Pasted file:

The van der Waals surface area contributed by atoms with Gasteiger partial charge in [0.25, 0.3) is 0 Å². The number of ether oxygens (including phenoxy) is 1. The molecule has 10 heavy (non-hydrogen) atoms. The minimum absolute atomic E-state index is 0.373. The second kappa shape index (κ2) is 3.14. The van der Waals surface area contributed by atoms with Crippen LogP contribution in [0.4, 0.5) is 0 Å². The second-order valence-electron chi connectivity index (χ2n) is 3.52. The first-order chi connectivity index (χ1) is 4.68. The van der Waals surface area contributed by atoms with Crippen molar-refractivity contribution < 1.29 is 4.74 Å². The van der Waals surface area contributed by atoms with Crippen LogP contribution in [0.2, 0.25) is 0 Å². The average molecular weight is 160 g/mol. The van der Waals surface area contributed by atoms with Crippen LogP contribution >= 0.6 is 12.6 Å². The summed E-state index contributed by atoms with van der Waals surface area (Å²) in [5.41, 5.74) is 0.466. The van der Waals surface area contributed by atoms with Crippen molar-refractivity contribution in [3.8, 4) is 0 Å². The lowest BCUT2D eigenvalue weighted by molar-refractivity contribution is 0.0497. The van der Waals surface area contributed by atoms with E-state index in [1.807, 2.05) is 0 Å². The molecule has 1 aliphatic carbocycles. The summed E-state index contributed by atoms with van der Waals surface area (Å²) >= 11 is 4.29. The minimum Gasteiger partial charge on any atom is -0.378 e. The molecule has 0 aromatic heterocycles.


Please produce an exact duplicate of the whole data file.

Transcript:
The van der Waals surface area contributed by atoms with Gasteiger partial charge in [0.25, 0.3) is 0 Å². The number of ether oxygens (including phenoxy) is 1. The molecule has 10 heavy (non-hydrogen) atoms. The minimum absolute atomic E-state index is 0.373. The second kappa shape index (κ2) is 3.14. The van der Waals surface area contributed by atoms with Crippen LogP contribution in [0.4, 0.5) is 0 Å². The second-order valence-electron chi connectivity index (χ2n) is 3.52. The first-order chi connectivity index (χ1) is 4.68. The van der Waals surface area contributed by atoms with Crippen molar-refractivity contribution < 1.29 is 4.74 Å². The van der Waals surface area contributed by atoms with Crippen LogP contribution in [0.2, 0.25) is 0 Å². The average molecular weight is 160 g/mol. The van der Waals surface area contributed by atoms with Crippen LogP contribution >= 0.6 is 12.6 Å². The summed E-state index contributed by atoms with van der Waals surface area (Å²) in [5.41, 5.74) is 0.466. The van der Waals surface area contributed by atoms with Crippen molar-refractivity contribution in [3.8, 4) is 0 Å². The lowest BCUT2D eigenvalue weighted by molar-refractivity contribution is 0.0497. The van der Waals surface area contributed by atoms with E-state index in [1.807, 2.05) is 0 Å². The molecule has 1 aliphatic carbocycles. The summed E-state index contributed by atoms with van der Waals surface area (Å²) >= 11 is 4.29. The minimum Gasteiger partial charge on any atom is -0.378 e. The molecule has 0 aromatic heterocycles.